Following the 2007 federal election, Dr Brendan Nelson was elected leader by the Parliamentary Liberal Party. On 16 September 2008, in a second contest following a spill motion, Nelson lost the leadership to Malcolm Turnbull. On 1 December 2009, a subsequent leadership election saw Turnbull lose the leadership to Tony Abbott by 42 votes to 41 on the second ballot. Abbott led the party to the 2010 federal election, which saw an increase in the Liberal Party vote and resulted in the first hung parliament since the 1940 election.
Through 2010, the party remained in opposition at the Tasmanian and South Australian state elections and achieved state government in Victoria. In March 2011, the New South Wales Liberal-National Coalition led by Barry O'Farrell won government with the largest election victory in post-war Australian history at the State Election. In Queensland, the Liberal and National parties merged in 2008 to form the new Liberal National Party of Queensland (registered as the Queensland Division of the Liberal Party of Australia). In March 2012, the new party achieved Government in an historic landslide, led by former Brisbane Lord Mayor, Campbell Newman.
In March 2013, the Western Australian Liberal-National government won re-election while the party won government in Tasmania in 2014 and lost their fourth election in a row at the South Australian election. However, the Victorian Liberal-National government, now led by Denis Napthine, became the first one term government in Victoria in 60 years. Similarly, just two months later, the Liberal National government in Queensland was defeated just three years after its historic landslide victory. The New South Wales Liberal-National Coalition, however, managed to win re-election in March 2015. In 2016 the Federal Liberals narrowly won re-election in July 2016 while the Liberal-affiliated Country Liberals suffered a historic defeat in the Northern Territory and Canberra Liberals lost their fifth election in a row in October 2016. The Liberals fared little better in 2017 with the Barnett-led Liberal-National government in Western Australia also suffered a landslide defeat in March.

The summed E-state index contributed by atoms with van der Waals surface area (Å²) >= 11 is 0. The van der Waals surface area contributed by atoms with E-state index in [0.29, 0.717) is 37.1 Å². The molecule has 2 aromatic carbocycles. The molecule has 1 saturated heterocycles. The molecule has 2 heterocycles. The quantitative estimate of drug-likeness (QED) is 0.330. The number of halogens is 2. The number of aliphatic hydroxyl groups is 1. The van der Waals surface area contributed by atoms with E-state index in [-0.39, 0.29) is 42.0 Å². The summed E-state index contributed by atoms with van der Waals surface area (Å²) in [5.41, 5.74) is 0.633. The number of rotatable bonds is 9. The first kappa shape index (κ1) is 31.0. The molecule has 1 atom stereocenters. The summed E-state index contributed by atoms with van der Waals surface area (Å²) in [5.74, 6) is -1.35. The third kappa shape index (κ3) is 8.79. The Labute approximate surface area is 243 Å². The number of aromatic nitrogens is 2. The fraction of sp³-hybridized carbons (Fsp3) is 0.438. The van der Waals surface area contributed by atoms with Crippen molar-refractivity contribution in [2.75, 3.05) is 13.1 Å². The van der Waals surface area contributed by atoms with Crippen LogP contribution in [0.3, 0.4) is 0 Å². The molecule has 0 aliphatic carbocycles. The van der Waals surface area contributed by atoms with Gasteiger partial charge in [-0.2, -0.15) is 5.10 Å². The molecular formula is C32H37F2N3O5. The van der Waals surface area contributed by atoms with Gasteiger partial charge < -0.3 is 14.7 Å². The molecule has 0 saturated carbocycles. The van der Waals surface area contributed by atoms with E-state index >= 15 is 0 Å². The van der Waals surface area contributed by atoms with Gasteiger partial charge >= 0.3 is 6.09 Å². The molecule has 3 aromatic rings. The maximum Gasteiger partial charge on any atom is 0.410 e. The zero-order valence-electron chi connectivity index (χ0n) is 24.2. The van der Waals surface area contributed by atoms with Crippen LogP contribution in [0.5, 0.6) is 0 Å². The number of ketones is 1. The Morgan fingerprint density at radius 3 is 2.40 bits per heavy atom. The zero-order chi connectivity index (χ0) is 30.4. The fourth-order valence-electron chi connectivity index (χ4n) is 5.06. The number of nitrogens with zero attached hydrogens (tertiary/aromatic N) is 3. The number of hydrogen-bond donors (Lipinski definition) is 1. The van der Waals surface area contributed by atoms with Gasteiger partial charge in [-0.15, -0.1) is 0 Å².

Ideology and factionsEdit
The contemporary Liberal Party generally advocates economic liberalism (see New Right). Historically, the party has supported a higher degree of economic protectionism and interventionism than it has in recent decades. However, from its foundation the party has identified itself as an anti-socialist grouping of liberals and conservatives. Strong opposition to socialism and communism in Australia and abroad was one of its founding principles. The party's founder and longest-serving leader Robert Menzies envisaged that Australia's middle class would form its main constituency.
Towards the end of his term as Prime Minister of Australia and in a final address to the Liberal Party Federal Council in 1964, Menzies spoke of the "Liberal Creed" as follows:
As the etymology of our name "Liberal" indicates, we have stood for freedom... We took the name ‘Liberal’ because we were determined to be a progressive party, willing to make experiments, in no sense reactionary but believing in the individual, his right and his enterprise, and rejecting the socialist panacea. We have realised that men and women are not just ciphers in a calculation, but are individual human beings whose individual welfare and development must be the main concern of government ... We have learned that the right answer is to set the individual free, to aim at equality of opportunity, to protect the individual against oppression, to create a society in which rights and duties are recognised and made effective.— Robert Menzies